Following the incident in Golden Bay, and the recovery of the cock-boat, the officers of the Zeehaen returned to their own ship, and soon after both ships weighed anchors and turned to leave the Bay heading ENE. At noon they were 2 Dutch myles south of their noon position on the previous day, and there Tasman convened the Ships’ Council.
Seeing that the detestable deed of these natives against four men of the Zeehaan’s crew, perpetrated this morning, must teach us to consider the inhabitants of this country as enemies; that therefore it will be best to sail eastward along the coast, following the trend of the land in order to ascertain whether there are any fitting places where refreshments and water would be obtainable; all of which will be found set forth in extenso in this day’s resolution.
In this murderous spot (to which we have accordingly given the name of Moordenaersbay) we lay at anchor on 40° 50′ South Latitude, 191° 30′ Longitude. “
Unfortunately, Tasman’s recorded position at anchor in Murderers Bay cannot be relied on at all as it was an estimation of both latitude and longitude. His previous ‘observed’ latitude was prior to entering the Bay.
The Sailor’s journal for the day was brief, but included the names of the men from the Heemskerck who had been killed;
This marks the last mention in the Dutch record of the events in Golden Bay.
No detailed account by the Ngati Tumatakokiri was ever recorded, and as far as we know only 3 men survived their subsequent conquest. These three lived the rest of their lives as slaves of their conquerors.
This pencil sketch of Kehu snaring a Weka, by Charles Heaphy, is the only known original depiction of any Ngati Tumatakokiri (click to open at source)
Hone Mokehakeha, better known as Kehu, and Pikiwati were slaves to the Ngati Rarua. Eruera Te Whatapakoko, who was originally from Golden Bay was slave to Hohepa Tamaihengia of NgatiToa.
In the 1850’s, Land Agent James Mackay met Ngati Tumatakokiri survivor Eruera Te Whatapakoko. When asked if he’d heard of or seen white men in former days Erueha told him that his ancestors had killed some men who came in a ship to Wharawharangi, near Separation Point. From the hill behind Wainui, Eruera pointed out to Mackay where Tasman’s men had been killed by his ancestors.
This gives us no new detail of what happened there that day, but it is confirmation that it was indeed the Ngati Tumatakokiri that Tasman met.
When James Cook came to New Zealand in 1769-70 he carried with him a copy of Tasman’s journal; he made multiple references to it. His copy of Tasman’s journal clearly included the illustrations, as Joseph Banks recorded in Queen Charlotte Sound that; “The men in these boats were dressd much as they are represented in Tasmans figure”.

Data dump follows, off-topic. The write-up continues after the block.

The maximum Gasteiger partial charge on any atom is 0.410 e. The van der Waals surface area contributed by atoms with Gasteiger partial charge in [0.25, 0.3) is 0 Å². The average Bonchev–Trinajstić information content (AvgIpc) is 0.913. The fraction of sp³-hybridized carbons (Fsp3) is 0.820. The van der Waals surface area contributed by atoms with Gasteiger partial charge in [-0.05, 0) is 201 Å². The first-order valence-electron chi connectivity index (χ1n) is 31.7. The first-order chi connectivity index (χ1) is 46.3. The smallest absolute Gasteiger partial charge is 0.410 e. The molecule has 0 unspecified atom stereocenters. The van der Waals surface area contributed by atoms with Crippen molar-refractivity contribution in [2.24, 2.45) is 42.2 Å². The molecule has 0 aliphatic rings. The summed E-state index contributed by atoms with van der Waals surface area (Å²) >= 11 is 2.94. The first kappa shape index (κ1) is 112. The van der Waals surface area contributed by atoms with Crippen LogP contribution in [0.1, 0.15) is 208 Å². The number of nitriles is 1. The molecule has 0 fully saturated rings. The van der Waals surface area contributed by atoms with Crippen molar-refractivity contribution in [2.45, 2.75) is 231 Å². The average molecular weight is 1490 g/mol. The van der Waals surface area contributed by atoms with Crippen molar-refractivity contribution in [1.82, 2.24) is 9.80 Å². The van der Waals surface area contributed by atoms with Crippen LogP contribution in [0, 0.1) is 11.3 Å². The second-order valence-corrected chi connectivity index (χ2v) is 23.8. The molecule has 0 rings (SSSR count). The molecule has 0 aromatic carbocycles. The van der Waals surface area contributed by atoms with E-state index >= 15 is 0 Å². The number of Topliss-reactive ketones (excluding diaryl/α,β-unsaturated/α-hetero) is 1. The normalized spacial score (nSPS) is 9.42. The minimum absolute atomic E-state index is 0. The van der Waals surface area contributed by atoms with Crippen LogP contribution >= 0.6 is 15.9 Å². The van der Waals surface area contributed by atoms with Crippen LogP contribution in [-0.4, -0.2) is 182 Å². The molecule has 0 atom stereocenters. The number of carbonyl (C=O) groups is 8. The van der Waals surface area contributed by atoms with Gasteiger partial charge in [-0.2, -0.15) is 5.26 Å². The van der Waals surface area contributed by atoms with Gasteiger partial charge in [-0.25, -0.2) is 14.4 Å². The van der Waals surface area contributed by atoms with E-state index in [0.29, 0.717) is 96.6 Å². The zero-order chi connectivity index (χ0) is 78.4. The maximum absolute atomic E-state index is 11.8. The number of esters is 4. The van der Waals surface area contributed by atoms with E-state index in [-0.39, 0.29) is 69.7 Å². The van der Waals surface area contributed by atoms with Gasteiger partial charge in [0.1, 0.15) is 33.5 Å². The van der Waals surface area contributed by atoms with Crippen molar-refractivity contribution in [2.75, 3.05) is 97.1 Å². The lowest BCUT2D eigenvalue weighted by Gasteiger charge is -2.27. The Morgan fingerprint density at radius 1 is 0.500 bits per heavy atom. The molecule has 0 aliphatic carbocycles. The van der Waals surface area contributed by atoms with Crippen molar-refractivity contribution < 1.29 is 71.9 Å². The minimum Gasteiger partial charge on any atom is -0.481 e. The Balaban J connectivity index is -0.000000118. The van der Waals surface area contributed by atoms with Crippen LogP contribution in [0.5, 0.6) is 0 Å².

On anchoring in Ships Cove, Cook knew that he was quite close to the location of Tasman’s “Murtherers Bay”, and asked the natives if they’d seen ships like his before.
Cook stayed for 3 weeks in Queen Charlotte sound, and as he was preparing to leave, a local called Topaa, who they referred to as the ‘old man’, came aboard to say goodbye.
In this last conversation, conducted through Tupaia, Cook again enquired after Tasman’s visit.
His journal entry for Feb 6th 1770 recorded the exchange.
Joseph Banks, Botanist on the Endeavour, recorded a similar exchange with Topaa:
Although the details conflict, this is clear evidence that Tasman’s visit was still known to the people in Queen Charlotte’s Sound nearly 130 years after the event. Topaa said that it was his ‘ancestors’ that killed Tasman’s men, and this is curious as Queen Charlotte’s Sound was not Ngati Tumatakokiri territory. Perhaps he was related to the Ngati Tumatakokiri (which is not at all unlikely), or in ‘ancestors’ he was referring to the wider ancestry of the Kurahaupo people, which he would have in common.
As Tasman’s party left Golden Bay, they believed they were leaving land behind them, and passing again into open ocean.
On Dec 16th, the evening before they’d seen smoke, Tasman had written that: “we found the furthest point of the land that we could see to bear from us east by north, the land falling off so abruptly there that we did not doubt that this was the farthest extremity.”
Now, leaving Golden Bay, they saw the lie of the coast continuing to the East, and were sure that they’d rounded the northernmost tip of the land and were entering the Pacific Ocean.
Since they were now leaving this land behind them, they named it.
Tasman named the country “Staten Landt”.
His journal entry for December 19th details their exit from the Bay:
It had been a big day for Tasman and his men, and no doubt they were pleased to leave Murderers Bay behind them, but the day’s excitement was not yet over.
Tasman believed he was sailing into open ocean. He was sorely mistaken.